Gumbo recipes are as varied as the cooks who prepare the Louisiana delicacy. You start with a roux (flour and oil or butter cooked to a dark brown), or not; you add cooked okra, or not; you thicken with filé (powdered sassafras root), or not; and you add seafood (shrimp, crab, shellfish) or cooked chicken and smoked sausage.
For gumbo, anything goes.
No one can quite agree on the dish’s history, either. While many mention African, French or Choctaw beginnings with German, Creole and Cajun additions, most food historians now point to the undeniable influence of the okra stews the West African people brought to the area around New Orleans in the mid-1700s. A language lesson finds that “okra” is “ki ngombo” in a West African dialect, a region known for okra stews. Okra is a thickening agent for gumbo.
Of course, this being Louisiana, the history doesn’t stop there. Sometime along the way, a French roux was adapted, adding flavor and texture. Native Americans, notably the Choctaw tribe, introduced filé, another thickening agent. For another curve, the Choctaw word for “sassafras” is “kombo.”
One note: Gumbo aficionados don’t mix okra and filé, though combining either with a roux is fine; they also don’t mix seafood and poultry, and, other than sausage or perhaps ham and other pork pieces, they don’t include red meat. Oh, and tomatoes are debatable; go without if possible.
The Cajuns — transplanted Acadians from Nova Scotia — began fishing the Gulf waters for shellfish and shrimp, thus adding their influence. The Germans settling the region threw smoked sausage into the pot, and then in recent years, the Creoles incorporated their love of spices. And there we have gumbo.
Murky history, I know, but taste gumbo and you’ll understand that a historical perspective isn’t really necessary in this instance. What’s important is what’s added to the stockpot.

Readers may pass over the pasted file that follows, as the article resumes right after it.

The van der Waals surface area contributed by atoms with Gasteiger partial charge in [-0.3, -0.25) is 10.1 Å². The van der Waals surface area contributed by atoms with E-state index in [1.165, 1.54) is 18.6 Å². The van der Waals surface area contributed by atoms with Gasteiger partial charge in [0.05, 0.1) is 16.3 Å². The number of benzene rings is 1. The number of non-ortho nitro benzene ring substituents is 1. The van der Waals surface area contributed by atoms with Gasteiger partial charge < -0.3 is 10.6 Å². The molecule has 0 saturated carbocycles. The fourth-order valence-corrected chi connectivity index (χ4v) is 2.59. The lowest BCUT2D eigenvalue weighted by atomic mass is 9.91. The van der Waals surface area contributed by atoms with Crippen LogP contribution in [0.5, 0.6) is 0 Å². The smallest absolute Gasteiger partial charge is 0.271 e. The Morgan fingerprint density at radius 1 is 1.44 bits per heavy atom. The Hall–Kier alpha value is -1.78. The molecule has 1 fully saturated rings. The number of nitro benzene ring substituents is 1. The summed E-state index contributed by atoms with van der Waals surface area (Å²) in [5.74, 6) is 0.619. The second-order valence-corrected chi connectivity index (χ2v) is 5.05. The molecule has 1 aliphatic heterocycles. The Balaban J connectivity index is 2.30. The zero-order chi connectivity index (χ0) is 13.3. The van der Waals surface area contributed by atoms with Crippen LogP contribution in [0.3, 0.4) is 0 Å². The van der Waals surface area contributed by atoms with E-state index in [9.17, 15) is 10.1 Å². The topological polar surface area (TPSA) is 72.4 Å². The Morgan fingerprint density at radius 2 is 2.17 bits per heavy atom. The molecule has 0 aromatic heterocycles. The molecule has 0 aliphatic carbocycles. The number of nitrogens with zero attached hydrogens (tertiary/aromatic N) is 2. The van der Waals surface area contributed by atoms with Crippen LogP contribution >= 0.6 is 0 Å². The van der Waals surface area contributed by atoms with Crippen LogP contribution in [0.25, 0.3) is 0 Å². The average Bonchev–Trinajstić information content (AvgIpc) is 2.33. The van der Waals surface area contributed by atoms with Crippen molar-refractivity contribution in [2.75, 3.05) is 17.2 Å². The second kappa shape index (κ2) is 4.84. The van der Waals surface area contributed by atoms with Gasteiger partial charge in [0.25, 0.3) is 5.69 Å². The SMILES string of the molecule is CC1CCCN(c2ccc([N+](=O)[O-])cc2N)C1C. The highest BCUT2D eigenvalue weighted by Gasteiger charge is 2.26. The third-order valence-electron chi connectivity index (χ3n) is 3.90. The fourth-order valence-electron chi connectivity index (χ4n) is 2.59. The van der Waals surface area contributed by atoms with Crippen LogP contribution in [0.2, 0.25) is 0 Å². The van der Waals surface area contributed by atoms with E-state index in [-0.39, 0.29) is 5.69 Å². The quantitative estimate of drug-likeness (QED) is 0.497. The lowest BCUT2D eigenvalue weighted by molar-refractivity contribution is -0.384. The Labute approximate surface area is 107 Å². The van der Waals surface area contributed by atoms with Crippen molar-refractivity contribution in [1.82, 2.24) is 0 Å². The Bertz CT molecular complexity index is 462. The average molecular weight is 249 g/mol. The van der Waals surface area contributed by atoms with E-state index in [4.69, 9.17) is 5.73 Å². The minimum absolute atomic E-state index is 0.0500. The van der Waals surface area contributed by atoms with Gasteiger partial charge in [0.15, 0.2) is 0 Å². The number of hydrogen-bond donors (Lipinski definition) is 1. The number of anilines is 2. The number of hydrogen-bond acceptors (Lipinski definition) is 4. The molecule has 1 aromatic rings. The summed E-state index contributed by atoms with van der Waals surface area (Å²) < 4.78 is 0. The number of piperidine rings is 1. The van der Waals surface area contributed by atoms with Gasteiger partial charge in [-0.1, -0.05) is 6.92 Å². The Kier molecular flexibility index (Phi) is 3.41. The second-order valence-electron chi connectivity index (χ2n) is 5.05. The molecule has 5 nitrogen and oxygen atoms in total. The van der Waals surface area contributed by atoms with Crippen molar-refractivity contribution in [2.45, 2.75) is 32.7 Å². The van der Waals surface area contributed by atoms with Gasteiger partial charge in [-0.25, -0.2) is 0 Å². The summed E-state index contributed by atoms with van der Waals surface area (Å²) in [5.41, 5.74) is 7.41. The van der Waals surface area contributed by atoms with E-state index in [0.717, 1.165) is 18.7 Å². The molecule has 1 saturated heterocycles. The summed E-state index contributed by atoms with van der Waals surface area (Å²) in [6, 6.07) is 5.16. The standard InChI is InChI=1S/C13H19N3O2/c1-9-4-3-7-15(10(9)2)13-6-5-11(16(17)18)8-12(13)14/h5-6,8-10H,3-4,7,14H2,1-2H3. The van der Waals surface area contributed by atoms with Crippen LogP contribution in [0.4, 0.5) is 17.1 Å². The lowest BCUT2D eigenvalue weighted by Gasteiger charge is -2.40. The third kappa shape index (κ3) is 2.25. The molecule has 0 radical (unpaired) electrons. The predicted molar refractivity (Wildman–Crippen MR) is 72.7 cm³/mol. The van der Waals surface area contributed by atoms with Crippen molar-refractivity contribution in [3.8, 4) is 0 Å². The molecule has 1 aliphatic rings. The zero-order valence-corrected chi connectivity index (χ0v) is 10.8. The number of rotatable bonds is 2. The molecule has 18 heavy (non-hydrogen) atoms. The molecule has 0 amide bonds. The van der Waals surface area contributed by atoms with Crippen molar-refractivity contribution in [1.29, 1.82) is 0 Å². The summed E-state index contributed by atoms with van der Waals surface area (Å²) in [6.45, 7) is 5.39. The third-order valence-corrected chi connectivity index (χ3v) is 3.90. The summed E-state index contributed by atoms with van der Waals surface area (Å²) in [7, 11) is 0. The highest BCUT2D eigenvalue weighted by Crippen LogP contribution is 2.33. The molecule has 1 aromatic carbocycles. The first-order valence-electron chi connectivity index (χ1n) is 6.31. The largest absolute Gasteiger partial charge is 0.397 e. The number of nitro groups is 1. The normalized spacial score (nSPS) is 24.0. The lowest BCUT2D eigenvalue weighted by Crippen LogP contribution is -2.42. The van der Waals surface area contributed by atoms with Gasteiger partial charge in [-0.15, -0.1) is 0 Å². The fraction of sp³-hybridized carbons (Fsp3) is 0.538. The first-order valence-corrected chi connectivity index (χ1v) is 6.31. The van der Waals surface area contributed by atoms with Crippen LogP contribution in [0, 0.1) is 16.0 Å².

Sadie Mares, Pagosa Springs, Colorado, requests recipes for Seafood Gumbo and Chicken/Sausage Gumbo. Jeff Rodger, Ketchikan, Alaska, sends a recipe from his 45-year-old collection.
Kathy Belt, Park Rapids, Minnesota, requests a fudge recipe that does not include evaporated or condensed milk.
BREAKFAST BISCUIT RECIPES:
David King, Piedmont, Alabama, writes that back in the 1940s and ’50s, his mother baked orange biscuits that included cinnamon. He’s pretty sure the recipe came from an older version of Better Homes and Gardens Cookbook.
Our readers knew exactly the right recipe as most of the responses we received were from one version or another of the BHG cookbook.
Betty Schmidtlein-Savage, Richmond, California, includes a tip for grating orange peel: “To simplify, first place the orange in the freezer for 15 minutes, then push it diagonally across the grater rather than up and down. Grate only the outer rind, not the white pith.”
Senior Associate Editor Jean Teller loves a tasty bowl of gumbo, undoubtedly the influence of her Loo-zi-ann cousins.
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